To be clear, I’m guilty of some of this—I worked on a really fun paper with Anders Sandberg on the limits to value in a finite universe. During the same time period, I worked on introducing state legislation on lab accidents. And I will freely admit which one was more fun, and which was more impactful, and I think readers can guess which is which.

    Also, in general, altruists need to push back against the exact opposite problem, where people do concrete things that have obvious immediate impact, instead of trying to optimize at all, either just to have done something, or to feel good about their work. However, I think the “purchase your fuzzies separately” criticism is already very clearly integrated into effective altruism, and if anything, the pendulum has swung too far away from that extreme.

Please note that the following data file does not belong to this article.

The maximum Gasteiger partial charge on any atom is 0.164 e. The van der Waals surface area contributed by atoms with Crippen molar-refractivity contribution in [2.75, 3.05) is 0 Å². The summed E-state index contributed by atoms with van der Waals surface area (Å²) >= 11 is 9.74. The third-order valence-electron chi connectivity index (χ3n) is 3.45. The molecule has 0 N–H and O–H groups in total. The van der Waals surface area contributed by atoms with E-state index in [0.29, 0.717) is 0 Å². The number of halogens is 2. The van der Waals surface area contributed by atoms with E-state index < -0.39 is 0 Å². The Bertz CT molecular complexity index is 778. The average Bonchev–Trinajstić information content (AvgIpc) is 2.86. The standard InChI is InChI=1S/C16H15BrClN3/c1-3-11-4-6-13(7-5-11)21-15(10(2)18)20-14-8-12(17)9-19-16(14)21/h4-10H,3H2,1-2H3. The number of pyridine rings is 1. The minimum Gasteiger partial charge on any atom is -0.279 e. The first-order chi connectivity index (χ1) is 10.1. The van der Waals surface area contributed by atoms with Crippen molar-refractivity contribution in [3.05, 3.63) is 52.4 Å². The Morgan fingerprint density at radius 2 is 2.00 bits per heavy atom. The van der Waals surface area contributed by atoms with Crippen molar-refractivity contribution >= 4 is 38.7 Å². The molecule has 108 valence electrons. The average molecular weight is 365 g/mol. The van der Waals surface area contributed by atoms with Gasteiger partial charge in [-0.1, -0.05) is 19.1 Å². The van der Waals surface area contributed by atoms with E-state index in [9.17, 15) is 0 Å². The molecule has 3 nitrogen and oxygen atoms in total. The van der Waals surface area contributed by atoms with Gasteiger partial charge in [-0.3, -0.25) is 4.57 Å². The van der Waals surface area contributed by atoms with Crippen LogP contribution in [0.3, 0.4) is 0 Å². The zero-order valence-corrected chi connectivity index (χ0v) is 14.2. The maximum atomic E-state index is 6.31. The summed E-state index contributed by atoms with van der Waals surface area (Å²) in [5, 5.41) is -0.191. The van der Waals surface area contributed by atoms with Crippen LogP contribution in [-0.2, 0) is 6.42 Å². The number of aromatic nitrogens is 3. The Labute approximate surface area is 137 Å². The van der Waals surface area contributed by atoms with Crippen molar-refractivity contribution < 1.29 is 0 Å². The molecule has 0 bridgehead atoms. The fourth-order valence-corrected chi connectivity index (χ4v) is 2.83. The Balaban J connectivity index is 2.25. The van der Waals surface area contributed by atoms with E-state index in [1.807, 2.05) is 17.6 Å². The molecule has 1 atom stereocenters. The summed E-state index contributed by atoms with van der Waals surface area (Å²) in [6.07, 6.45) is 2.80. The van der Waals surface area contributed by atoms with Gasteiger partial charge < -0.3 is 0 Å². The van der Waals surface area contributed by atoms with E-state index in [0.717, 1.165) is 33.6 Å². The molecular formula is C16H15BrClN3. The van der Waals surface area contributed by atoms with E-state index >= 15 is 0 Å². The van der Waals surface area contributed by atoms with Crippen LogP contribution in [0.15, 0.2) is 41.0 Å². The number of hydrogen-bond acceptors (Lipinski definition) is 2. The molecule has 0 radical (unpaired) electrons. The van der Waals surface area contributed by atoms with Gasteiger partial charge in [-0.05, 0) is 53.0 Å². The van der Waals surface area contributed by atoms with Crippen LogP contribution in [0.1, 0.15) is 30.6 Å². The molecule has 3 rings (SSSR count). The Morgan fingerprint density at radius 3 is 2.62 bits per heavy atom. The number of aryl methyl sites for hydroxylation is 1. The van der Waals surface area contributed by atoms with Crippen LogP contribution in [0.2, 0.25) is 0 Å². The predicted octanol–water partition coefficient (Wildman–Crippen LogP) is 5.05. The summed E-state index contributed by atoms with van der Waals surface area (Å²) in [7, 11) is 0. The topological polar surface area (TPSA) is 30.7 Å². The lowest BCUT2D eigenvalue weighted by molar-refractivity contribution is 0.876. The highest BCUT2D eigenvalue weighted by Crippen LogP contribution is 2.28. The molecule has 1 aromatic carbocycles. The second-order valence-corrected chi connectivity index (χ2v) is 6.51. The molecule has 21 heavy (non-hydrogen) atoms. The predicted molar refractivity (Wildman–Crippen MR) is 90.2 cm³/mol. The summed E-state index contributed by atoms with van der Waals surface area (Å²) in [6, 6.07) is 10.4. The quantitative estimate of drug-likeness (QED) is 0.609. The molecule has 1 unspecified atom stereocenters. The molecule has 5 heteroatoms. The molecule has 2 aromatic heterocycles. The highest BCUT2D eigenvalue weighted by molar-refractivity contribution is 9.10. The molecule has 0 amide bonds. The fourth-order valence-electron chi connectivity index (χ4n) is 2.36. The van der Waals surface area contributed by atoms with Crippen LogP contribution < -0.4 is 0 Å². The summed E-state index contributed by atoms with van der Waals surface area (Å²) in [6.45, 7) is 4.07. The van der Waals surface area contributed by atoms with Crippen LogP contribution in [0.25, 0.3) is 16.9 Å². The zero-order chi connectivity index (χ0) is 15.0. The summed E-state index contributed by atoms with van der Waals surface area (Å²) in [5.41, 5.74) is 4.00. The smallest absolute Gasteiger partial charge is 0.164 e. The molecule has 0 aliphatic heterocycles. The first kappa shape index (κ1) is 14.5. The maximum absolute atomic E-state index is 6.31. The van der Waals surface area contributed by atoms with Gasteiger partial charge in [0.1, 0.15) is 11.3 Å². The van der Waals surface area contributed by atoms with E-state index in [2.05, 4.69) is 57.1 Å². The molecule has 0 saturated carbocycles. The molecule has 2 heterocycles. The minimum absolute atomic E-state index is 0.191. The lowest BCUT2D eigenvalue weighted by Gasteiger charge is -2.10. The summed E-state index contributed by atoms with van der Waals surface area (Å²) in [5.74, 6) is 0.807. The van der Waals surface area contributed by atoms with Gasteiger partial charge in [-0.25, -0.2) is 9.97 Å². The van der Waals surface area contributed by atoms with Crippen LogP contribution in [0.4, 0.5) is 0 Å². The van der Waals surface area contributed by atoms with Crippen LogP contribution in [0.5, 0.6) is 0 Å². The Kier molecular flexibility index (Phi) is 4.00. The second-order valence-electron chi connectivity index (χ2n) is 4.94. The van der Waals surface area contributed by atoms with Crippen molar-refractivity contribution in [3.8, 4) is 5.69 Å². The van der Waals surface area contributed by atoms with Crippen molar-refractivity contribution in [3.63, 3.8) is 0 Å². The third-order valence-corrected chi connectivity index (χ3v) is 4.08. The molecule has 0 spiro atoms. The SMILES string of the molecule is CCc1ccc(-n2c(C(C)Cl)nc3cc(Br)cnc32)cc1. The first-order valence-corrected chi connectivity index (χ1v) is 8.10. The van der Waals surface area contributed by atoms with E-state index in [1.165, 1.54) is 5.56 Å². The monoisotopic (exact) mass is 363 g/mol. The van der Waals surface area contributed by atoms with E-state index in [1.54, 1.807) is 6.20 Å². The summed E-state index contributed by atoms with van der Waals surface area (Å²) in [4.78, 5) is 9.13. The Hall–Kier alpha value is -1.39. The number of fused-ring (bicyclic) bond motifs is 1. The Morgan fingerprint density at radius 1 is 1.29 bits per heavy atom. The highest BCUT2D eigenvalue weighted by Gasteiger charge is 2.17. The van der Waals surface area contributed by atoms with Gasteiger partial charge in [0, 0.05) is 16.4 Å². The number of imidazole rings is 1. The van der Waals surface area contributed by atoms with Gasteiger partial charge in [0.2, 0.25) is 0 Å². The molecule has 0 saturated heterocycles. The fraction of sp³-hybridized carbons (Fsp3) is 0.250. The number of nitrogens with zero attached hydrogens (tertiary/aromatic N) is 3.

3. ^

    This won’t fix the problem—that takes actual concrete work, not critical forum posts. (In general, work which is useful doesn’t get titled “Towards X”—but I already had a theory section, and solving problems is hard, while writing papers, or blog posts, is much easier, more intellectually stimulating, and more fun. Which is exactly the point.)

  4. ^

    As an aside, focusing on areas that others are excited about as impactful, without a clear inside view about the topic, is a really bad heuristic. It means you bought the kool-aid, but likely aren’t capable of focusing on things that are neglected within the domain, because you don’t have your own model. That means your work might have an impact, but to make that happen, you’ll need to be incredibly careful and deferential to others—which is absolutely horrible for epistemic health.